Adventures in Creative Entrepreneurship at Denver Startup Week
DSW Ambassador: Jon Shadel
If you want to put a roomful of creative professionals on edge, simply start talking about financing.
Such conversations almost always hit on the tension between artistic expression and commercial opportunity — conjuring the binary stereotypes of the sellout and the starving artist. It’s a common unease in the arts and letters, but certainly not a new one.
The history of creative disciplines is as much about aesthetics as it is about economics, from aristocratic patronage and royal scribes all the way to Etsy and Patreon today. There’s a reason that formal portraits and religious scenes fill entire art textbooks; it’s not that painters of old were obsessed with portraying the rich, powerful and sacred, though some invariably were. The primary catalysts were patrons with money in their pockets. Artists had the skills and aesthetics they desired. In simple terms, it’s supply and demand as much as it is benevolence and altruism.
Creativity is, of course, not all about money. That’s crude reductionism. But capital indisputably enables the professional act of creation. The bones of these financial arrangements haven’t changed too much in the past few centuries.
A similar dynamic is at play in our present era of digital disruption — that delicate balancing act of staying true to the vision of a creative venture while building a sustainable business model to fund it. Creative entrepreneurs today rely on a vast network of patronage (e.g., members, subscribers, crowdfunding, contracts with major brands, influencer campaigns, angel investors, venture capital and so on).
This is the topic that recently defined my days at this year’s Denver Startup Week.
I traveled to the Mile High City in September with a cohort of several dozen entrepreneurs, startup mavens and tech-industry insiders. I was honored to attend as a 2018 Ambassador, a program that brings talent from across the country to Denver each year to experience the largest event of its kind in North America.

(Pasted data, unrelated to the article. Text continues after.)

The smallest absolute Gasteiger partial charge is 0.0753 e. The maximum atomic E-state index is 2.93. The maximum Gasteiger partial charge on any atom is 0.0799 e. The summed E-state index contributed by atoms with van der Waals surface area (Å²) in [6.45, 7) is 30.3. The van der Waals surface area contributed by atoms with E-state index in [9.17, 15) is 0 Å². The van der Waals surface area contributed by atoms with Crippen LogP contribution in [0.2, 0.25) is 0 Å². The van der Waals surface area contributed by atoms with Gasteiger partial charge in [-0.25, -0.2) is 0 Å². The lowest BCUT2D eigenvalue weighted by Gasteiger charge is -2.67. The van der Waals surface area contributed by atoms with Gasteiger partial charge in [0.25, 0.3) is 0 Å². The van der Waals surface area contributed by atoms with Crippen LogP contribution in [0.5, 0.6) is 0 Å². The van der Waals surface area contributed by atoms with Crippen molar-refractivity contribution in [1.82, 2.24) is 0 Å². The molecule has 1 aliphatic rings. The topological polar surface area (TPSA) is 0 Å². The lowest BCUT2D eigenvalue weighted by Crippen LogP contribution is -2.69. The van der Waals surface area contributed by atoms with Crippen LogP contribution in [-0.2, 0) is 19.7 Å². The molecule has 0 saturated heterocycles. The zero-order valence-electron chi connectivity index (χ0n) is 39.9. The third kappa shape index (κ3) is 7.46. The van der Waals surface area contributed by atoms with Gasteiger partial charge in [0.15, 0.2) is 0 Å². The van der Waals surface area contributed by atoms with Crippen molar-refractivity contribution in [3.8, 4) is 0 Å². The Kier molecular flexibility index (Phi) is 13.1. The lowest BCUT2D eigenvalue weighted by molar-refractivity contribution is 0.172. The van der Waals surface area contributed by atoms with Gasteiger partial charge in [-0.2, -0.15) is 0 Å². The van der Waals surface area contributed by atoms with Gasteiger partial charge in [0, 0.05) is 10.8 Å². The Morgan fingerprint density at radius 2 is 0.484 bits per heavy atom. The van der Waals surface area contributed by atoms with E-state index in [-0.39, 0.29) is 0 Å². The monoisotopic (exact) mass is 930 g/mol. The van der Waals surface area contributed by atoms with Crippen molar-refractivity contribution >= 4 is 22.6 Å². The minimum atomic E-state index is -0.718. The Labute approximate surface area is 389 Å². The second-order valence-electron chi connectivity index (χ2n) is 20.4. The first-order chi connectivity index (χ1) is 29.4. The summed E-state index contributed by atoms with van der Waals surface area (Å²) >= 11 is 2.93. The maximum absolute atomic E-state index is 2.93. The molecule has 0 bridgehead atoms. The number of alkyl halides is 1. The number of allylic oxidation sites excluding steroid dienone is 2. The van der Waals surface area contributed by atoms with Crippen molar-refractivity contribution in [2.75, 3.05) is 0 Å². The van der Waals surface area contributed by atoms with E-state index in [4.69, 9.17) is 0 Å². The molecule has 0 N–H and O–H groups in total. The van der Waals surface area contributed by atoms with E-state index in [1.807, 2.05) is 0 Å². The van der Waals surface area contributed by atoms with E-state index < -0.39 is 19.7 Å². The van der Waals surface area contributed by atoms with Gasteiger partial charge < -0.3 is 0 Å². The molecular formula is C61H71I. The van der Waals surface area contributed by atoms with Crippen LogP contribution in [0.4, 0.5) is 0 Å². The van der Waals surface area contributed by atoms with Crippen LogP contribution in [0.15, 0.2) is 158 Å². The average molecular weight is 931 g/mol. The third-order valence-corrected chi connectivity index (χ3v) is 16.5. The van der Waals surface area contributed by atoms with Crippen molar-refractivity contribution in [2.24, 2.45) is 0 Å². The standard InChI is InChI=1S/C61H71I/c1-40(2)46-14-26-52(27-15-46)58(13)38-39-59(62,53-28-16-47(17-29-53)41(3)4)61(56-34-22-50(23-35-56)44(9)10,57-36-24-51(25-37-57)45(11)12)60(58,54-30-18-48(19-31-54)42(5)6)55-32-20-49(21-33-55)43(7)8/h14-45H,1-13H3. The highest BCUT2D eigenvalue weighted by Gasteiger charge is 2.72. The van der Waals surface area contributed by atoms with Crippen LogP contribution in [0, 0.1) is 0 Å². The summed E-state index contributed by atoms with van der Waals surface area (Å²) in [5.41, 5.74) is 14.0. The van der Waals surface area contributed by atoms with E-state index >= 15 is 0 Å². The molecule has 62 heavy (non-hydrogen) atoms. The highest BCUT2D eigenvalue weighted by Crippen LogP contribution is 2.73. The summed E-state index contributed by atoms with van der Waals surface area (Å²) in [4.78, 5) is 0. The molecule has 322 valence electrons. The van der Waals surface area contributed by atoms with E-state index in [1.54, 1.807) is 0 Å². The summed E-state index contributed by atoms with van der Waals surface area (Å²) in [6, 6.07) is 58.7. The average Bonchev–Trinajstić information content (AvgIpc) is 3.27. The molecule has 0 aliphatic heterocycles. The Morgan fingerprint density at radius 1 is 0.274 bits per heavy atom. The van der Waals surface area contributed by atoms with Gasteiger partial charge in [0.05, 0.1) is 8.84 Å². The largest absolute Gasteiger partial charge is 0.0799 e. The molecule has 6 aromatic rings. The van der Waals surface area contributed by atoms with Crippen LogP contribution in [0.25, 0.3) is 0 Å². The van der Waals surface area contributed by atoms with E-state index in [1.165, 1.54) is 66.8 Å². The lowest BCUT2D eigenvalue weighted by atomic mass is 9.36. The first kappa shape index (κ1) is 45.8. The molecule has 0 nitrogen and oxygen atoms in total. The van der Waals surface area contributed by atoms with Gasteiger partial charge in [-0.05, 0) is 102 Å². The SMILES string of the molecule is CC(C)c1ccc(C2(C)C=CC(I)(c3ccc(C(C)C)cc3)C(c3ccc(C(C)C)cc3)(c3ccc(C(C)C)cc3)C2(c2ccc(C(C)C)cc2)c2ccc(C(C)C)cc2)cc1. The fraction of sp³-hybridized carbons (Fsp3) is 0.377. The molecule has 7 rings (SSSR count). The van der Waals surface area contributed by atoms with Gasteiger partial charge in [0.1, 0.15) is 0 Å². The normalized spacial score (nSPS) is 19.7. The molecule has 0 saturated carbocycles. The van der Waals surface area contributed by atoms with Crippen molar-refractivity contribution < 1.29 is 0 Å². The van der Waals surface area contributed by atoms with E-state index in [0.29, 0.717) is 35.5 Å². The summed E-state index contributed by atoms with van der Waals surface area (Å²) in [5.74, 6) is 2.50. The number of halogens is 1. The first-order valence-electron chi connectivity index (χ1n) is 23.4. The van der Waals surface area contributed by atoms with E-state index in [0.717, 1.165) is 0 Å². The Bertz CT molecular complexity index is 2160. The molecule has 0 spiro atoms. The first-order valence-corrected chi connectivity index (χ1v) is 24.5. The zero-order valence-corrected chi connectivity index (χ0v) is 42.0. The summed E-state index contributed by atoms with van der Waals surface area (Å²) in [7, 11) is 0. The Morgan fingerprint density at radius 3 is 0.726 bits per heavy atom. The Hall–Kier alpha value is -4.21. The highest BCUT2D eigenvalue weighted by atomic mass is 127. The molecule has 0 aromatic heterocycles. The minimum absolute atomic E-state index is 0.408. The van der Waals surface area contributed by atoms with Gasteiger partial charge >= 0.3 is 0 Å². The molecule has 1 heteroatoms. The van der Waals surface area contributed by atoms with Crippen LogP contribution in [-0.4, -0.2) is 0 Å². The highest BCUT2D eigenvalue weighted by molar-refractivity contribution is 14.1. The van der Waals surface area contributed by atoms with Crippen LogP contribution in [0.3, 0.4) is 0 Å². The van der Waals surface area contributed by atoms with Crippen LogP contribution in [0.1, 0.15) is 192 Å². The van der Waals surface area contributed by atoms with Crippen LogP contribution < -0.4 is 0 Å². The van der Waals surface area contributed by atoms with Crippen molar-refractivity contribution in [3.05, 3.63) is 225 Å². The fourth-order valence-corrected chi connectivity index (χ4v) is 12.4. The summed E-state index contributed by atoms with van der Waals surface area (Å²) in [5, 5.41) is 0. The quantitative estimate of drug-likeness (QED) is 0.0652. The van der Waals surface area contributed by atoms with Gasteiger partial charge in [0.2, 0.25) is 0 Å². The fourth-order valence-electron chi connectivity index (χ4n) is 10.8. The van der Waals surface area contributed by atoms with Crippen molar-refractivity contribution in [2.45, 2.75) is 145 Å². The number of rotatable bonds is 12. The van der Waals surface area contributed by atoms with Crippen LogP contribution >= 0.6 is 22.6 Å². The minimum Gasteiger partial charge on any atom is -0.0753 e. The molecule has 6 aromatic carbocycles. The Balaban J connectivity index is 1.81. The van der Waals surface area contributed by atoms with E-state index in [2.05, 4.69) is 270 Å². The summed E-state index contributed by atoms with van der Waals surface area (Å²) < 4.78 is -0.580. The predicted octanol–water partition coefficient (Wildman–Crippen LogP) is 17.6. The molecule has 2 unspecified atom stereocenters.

What immediately appealed to me about Denver Startup Week is its interdisciplinary and inclusive nature. The different “tracks” include events that specifically focus on creative founders, design and craft, and the business of creativity, from art and media to beauty and apparel.
My schedule revolved around the design and founder tracks, as I’m currently in the early phases of launching an editorial subscription platform. A genderqueer editor and producer based in Portland, Oregon, I have experience working with many top media outlets; I was the senior editor at one of the Pacific Northwest’s leading publishing companies, and I’ve consulted with a range of brands on editorial strategy and content development. But most of all, I’ve dipped my toes in entrepreneurship before, which means I’ve learned from many mistakes. I came to Denver Startup Week looking forward to connecting not only with the other Ambassadors but also networking with founders and investors who have worked in a similar space.
Turns out, Denver’s burgeoning creative scene was the ideal environment to grapple with the nitty-gritty issues of bringing a concept to life. Denver is well known for its growing tech economy. Having only ever flown over the Rockies or changed planes at the Denver International Airport, I was surprised to discover the city also has a rich creative community, something the myriad murals and street art hint at.
A series of workshops and events — several sponsored by international accelerator Creative Startups — specifically addressed the nuances of such ventures: For example, a standout forum at the University of Colorado’s Denver Business School outlined relevant paths to funding, with a panel of investors present to answer granular questions. An informal Q&A at Backstage Coffee featured some of the artists behind Santa Fe’s wildly successful Meow Wolf, which recently announced a new experiential art space coming to Denver in 2020.
There is no single solution to the many challenges founders in this sector face. Meow Wolf’s success has as much to do with their tact in marketing to curious audiences as the magic of immersive art. But even as their organizational culture evolves as they grow far beyond the borders of New Mexico, Meow Wolf succeeds commercially by kindling the unconventional spirit that brought the artist collective together in the first place.
The big-picture takeaway? Winning creative startups do not sacrifice their artistic vision to find commercial success — they fan the flames.